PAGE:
Today, human rights watchdog Amnesty International (AI) will launch its 50th global human rights report – “Amnesty International Report 2012: State of the World’s Human Rights”.
At the time of writing, the report is under embargo, which will be lifted by the time this article reaches the public domain.
As expected, the report is highly critical of the Sri Lankan government and it reiterates the call for an independent international (emphasis mine) investigation into war crimes alleged to have occurred during the latter stages of the war in 2009.
In the press release accompanying the report, AI’s Secretary General Salil Shetty goes so far as to say that, “A failure to intervene in Sri Lanka [and inaction over crimes against humanity in Syria – one of Russia’s main customers for arms] – left the UN Security Council looking redundant as a guardian of global peace.”
In a damning indictment AI states, “The government continued to arbitrarily detain, torture or ill-treat people and subject people to enforced disappearance. It failed to address most instances of impunity for violations of human rights and humanitarian law.”
It further notes that Sri Lanka continued to rely on security laws and a military apparatus that perpetuated human rights violations, and the country remained prone to political violence while efforts at ethnic reconciliation made little progress.
Sri Lanka has earned a dubious reputation for human rights violations and Amnesty’s latest report adds to the chorus of voices asking us to take our human rights’ obligations / commitments seriously. Most regrettably, the type of disdain that is usually reserved for totalitarian regimes such as Pol Pot’s Cambodia seems to be coming our way.
Human rights are not an issue of convenience to be invoked when in opposition and ignored when in power. The broader national objectives of justice and reconciliation are far more important than individual political agendas, and reforms must necessarily accord the highest primacy to the protection of human rights.
President Mahinda Rajapaksa, in his Victory Day speech on Saturday, made it clear that the government had no intention to remove the military camps in the former war zones. However, Tamil National Alliance (TNA) Leader R. Sampanthan points out that they do not expect a complete withdrawal but a reduction in the presence of the security forces.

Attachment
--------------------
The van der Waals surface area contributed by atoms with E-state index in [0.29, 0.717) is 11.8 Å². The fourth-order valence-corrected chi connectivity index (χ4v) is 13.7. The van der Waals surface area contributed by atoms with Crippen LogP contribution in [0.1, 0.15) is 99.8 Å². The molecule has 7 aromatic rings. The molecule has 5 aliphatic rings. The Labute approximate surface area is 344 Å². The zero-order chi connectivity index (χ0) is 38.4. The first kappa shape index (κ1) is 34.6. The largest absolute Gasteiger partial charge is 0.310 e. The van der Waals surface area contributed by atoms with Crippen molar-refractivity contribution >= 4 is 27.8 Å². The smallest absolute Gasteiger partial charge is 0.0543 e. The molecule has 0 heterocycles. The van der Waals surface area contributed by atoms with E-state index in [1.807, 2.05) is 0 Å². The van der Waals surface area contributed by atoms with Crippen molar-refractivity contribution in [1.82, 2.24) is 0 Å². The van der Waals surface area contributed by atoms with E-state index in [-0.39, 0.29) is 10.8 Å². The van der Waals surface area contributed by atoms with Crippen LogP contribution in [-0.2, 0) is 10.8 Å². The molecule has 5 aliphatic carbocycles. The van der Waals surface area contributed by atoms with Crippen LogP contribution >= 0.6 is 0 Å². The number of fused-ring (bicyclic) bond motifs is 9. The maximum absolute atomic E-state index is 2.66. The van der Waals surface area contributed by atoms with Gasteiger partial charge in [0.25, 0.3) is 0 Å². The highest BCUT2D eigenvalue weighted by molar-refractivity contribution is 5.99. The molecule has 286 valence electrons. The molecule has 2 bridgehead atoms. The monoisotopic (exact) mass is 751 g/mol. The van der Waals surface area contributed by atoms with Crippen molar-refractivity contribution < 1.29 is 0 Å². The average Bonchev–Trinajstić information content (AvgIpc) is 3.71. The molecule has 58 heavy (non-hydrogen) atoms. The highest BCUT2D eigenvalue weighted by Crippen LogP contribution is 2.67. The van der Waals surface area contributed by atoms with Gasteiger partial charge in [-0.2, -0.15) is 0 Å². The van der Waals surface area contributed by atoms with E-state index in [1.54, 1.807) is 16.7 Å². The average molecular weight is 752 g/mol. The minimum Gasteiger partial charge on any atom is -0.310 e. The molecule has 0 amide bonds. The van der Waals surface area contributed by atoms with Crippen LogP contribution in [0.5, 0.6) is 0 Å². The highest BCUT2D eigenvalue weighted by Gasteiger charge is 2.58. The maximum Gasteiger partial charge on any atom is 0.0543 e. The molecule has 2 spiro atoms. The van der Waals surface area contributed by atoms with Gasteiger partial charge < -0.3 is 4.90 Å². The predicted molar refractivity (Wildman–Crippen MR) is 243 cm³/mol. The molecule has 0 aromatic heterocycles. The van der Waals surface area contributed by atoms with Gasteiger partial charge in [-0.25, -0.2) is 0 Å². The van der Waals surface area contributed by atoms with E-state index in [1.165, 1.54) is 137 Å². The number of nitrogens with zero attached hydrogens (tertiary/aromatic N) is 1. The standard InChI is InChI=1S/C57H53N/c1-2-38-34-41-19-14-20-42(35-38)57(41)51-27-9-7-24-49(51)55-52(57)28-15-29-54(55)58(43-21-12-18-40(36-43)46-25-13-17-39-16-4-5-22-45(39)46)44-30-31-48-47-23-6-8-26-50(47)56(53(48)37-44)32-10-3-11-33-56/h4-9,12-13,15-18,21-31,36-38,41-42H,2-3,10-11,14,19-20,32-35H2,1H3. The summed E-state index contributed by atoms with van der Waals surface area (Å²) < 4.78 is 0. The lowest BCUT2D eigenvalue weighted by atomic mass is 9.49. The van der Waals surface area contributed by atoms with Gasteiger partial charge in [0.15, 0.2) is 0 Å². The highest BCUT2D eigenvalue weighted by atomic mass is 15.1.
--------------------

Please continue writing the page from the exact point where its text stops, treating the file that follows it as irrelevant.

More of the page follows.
The Amnesty report too makes reference to the contentious issue of the military presence in the North and East, and notes that the freedom of association and assembly in the former war zones are restricted with prior permission required even for family celebrations.
The latest AI report is disconcerting. The language is strong and the accusations weighty. Reports from organisations with international standing such as AI should not be simply dismissed as anti-Sri Lanka propaganda, and deemed to be stumbling blocks to the country’s forward momentum. On the contrary, they highlight critical issues which the government of the day must address, in earnest.
That Sampanthan’s action to raise the national flag in Jaffna on May Day drew so many adverse reactions from members of the Tamil community shows that most Tamils have no sense of belonging. They feel alienated, and successive governments have not gone that extra mile to address minority grievances.
An opulent diet of triumphalism will not do. Now is the time to look beyond the military defeat of the LTTE and work to formulate a political framework that will bring about the much desired long-term peace and reconciliation.
I personally would not give much credence to what the AI report says. They took US $50 Grand offered to them by the Canadian Tamil Forum, which anyone knows is a cover for the LTTE. So why take a report from AI as gospel. They naturally would be biased.
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